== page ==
1. The MRT began its operation 20 years ago. In comparison, the New York City metro began its underground operation in 1904, the French métro started to operate in 1900 and the London one in… 1863!!! I'm wondering how the Taipei MRT will be in 2096.

That said, I agree with you on the lack of public toilets and working elevators/escalators. I was shocked by the status of Gare de Lyon station, a station made to connect travellers (I mean, people with luggages and all) to a bullet train station, and where not a single fucking elevator was working!

2. So you can buy super greasy and unhealthy breakfasts down the street. Yay! Not sure if I would call that an advantage.

3. As someone who often advocate social rights, I'm sure you understand that if you get 10 鍋貼 for 1.5 USD, it's because the people working there get paid peanuts. But hey! at least we can say there's not much unemployment here, right? ;)

5. I think that's a North American problem, mostly. If you live in London, Paris, Berlin or Barcelona, you won't need a car.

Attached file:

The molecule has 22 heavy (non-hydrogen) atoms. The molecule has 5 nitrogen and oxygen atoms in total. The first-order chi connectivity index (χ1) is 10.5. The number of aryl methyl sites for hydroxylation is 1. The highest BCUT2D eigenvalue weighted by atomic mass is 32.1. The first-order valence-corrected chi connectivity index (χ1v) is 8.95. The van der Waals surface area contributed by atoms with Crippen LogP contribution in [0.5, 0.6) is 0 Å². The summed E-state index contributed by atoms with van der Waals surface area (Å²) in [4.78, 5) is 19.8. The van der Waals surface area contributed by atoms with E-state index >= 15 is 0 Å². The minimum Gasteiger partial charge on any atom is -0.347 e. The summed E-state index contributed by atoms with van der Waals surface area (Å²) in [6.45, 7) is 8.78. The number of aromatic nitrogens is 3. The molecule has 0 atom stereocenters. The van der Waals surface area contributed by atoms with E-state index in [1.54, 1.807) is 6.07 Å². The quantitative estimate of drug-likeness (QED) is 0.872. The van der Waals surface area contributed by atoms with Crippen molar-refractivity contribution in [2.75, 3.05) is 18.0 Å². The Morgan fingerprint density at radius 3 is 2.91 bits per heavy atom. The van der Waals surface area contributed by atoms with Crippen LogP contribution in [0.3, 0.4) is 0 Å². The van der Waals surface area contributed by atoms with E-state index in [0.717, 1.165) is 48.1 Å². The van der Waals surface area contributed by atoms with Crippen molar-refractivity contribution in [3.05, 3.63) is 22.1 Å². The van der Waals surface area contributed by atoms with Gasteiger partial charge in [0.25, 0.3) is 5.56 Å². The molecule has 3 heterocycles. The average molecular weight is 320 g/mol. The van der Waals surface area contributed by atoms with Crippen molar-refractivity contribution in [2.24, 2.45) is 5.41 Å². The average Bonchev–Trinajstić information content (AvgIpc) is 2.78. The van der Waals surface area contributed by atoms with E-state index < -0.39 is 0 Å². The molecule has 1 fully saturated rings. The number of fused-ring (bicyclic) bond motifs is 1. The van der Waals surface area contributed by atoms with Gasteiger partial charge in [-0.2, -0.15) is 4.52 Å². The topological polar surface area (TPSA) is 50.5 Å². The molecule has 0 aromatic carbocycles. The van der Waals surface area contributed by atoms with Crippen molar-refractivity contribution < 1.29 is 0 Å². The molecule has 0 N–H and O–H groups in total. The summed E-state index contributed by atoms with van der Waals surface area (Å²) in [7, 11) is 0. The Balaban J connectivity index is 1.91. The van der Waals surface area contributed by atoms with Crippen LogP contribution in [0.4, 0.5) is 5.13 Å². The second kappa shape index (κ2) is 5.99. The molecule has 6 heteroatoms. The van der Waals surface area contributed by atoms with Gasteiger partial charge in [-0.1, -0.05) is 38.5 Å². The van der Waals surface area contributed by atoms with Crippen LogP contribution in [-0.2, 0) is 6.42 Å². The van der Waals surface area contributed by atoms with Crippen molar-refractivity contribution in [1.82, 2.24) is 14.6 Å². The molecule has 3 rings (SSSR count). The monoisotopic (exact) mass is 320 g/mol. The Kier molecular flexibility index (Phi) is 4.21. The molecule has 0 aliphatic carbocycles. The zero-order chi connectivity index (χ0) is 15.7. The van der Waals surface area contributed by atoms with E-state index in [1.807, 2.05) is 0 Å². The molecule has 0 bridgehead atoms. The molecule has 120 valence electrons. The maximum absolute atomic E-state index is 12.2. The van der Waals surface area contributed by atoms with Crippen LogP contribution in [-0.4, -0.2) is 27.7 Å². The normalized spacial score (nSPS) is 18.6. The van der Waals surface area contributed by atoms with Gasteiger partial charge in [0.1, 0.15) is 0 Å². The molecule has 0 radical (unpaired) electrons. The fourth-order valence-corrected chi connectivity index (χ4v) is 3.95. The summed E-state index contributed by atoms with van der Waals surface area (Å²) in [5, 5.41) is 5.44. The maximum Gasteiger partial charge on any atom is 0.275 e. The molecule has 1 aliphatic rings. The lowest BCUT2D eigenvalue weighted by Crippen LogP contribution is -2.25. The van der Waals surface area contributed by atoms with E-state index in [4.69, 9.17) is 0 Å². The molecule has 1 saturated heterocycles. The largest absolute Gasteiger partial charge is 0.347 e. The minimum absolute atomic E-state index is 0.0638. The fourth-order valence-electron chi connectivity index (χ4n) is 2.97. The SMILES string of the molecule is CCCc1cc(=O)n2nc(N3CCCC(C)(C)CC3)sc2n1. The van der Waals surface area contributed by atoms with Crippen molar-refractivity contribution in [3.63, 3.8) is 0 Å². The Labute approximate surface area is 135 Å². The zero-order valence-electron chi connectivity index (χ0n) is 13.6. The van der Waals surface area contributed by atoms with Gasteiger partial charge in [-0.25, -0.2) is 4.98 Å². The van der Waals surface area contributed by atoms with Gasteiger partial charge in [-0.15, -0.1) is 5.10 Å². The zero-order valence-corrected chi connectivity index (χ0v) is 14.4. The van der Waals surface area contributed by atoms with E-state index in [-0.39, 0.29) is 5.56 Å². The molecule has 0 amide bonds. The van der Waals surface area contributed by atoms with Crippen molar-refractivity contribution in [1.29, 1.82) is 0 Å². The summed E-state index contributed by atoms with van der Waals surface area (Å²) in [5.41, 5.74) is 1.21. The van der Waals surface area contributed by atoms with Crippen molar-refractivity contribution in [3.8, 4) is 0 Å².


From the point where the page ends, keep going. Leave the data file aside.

7. Same as point 3. OK, so you know you can go to your 7-Eleven at 4AM to grab an unhealthy snack (or an organic banana if they haven't run out of them). Great. How often do you do that? In order to let you think about that, someone has to be behind the cashier for the whole night in case someone would show up to buy a snickers bar. Is that really reasonable?

(In addition, in my hood, the two nearest 7-Eleven CLOSE AT NIGHT!!! Can you believe it? I'm gonna report that to TVBS, it's a scandal!)

10. Again, an USA problem, mostly.

11. I live a few blocks away from Songshan Airport. Yep, that posh area and all. What speed do I get for my Internet? 20 fucking MBPS! The reason? “You're 17 meters too far from the central server, sir, so instead of 100 MBPS, you'll only get 20.”. That's like the Internet speed I had in France 12 years ago.